No cash to pay artists properly, but lots of money for new defence tech companies – Daniel Ek’s investment of €100million into AI business raises all manner of ethical questions…

This blog firmly believes that Spotify hates the artists and labels signed up to its platform. Their incessant attempts to reduce the amount of royalties they pay out, plus ongoing legal battles to stop themselves from having to pay more tell me all I need to know about this heartless company.

Last year, Spotify’s boss Daniel Ek announced he was going to invest €1billion of his own money. As he’s obviously entitled to do, having made it off the backs of musicians who don’t even earn enough from his site to pay their rent. But the bit which raised eyebrows everywhere was where he was going to spend it.

You see, he wasn’t going to splash his cash on musicians who desperately needed more help amidst a pandemic which had robbed them of numerous opportunities to earn their daily crust. No, he’d decided he wanted to splurge a billion on upcoming technology companies. That’s some way to thank the musicians who made you what you are today, Daniel…

Nothing much has happened since – until Ek mentioned he’d made his first investment of €100million into a company called Helsing AI. The purpose of the company appears to be to deal with things like cyber attacks, by collating information from numerous sources and assessing it in real-time. The idea is to allow quicker decisions to be made.

At which point, I can’t help but wonder if Ek has walked into the kind of future moral quandary even Helsing AI couldn’t help him with. First of all, this company says it helps “liberal democracies”. How do they assess what a liberal democracy actually is, and what happens if a less scrupulous regime wants to get on board – would they say no to working with them?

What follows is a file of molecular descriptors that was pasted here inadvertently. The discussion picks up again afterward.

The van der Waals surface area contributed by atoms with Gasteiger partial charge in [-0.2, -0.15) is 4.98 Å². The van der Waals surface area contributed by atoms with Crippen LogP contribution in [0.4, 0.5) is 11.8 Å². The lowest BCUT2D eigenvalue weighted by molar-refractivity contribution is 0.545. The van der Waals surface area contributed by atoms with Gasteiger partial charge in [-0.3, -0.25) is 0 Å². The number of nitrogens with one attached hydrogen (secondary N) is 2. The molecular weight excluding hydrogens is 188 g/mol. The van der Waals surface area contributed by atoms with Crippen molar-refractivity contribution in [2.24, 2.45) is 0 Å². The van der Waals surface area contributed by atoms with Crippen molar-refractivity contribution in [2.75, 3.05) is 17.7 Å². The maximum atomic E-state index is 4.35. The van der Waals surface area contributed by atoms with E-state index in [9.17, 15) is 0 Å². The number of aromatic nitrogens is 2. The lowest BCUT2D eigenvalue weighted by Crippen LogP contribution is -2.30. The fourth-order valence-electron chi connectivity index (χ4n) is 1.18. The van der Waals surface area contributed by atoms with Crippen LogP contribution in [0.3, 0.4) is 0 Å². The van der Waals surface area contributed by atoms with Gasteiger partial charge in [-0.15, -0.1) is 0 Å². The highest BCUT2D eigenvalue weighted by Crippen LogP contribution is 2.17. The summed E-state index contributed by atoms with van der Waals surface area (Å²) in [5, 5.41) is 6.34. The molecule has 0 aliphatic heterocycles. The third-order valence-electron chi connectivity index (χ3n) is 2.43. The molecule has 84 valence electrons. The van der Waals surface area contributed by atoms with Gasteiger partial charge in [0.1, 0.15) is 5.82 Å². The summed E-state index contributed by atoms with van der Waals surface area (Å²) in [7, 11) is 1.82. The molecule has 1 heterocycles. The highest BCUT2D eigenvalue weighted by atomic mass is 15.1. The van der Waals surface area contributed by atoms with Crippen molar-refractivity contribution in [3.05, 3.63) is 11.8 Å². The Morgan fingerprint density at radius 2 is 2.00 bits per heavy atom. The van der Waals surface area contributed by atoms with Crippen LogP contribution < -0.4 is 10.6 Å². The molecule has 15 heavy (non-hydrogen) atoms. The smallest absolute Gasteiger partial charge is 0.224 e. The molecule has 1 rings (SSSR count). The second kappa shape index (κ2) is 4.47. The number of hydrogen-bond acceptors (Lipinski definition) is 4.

Secondly, the company claims the information could be used for what it defines as “kinetic” situations. What does this mean? Are they saying governments could use the data to make pre-emptive attacks on other states, and what kind of attacks could these be? Or are they saying it could be used in a war situation where you have troops on the ground? It’s not exactly clear.

And thirdly, artificial intelligence is precisely that – artificial. I’m no expert here, but I sense that artificial intelligence is one of those things that, as human beings, we don’t fully understand. Infact, because it’s what we define as artificial, it might even be possible we can’t entirely understand it.

It’s not just me saying it – Stephen Hawking said back in 2014 that “The development of full artificial intelligence could spell the end of the human race”. And Elon Musk has warned in the past that artificial intelligence is “our biggest existential threat”.

Doubtless, however, that Ek does not agree with such a take. Still, I can’t help but wonder what Spotify’s staff – who aren’t known for being shy and demure when it comes to expressing their views – think of his latest venture on the side.

And questions must surely be asked about who advises Ek. Whilst the final decision was clearly his, did no one at any point suggest it might not be a good idea for a man who made his money out of music – count the number of anti-war songs versus pro-war songs – to invest in a defence company.

Helsing AI appears to make very much of the fact they consider themselves an ethical company. Exactly how ethical they will be remains to be seen – but if I were Daniel Ek, let’s just say I’d be keeping a very close eye on this promise…

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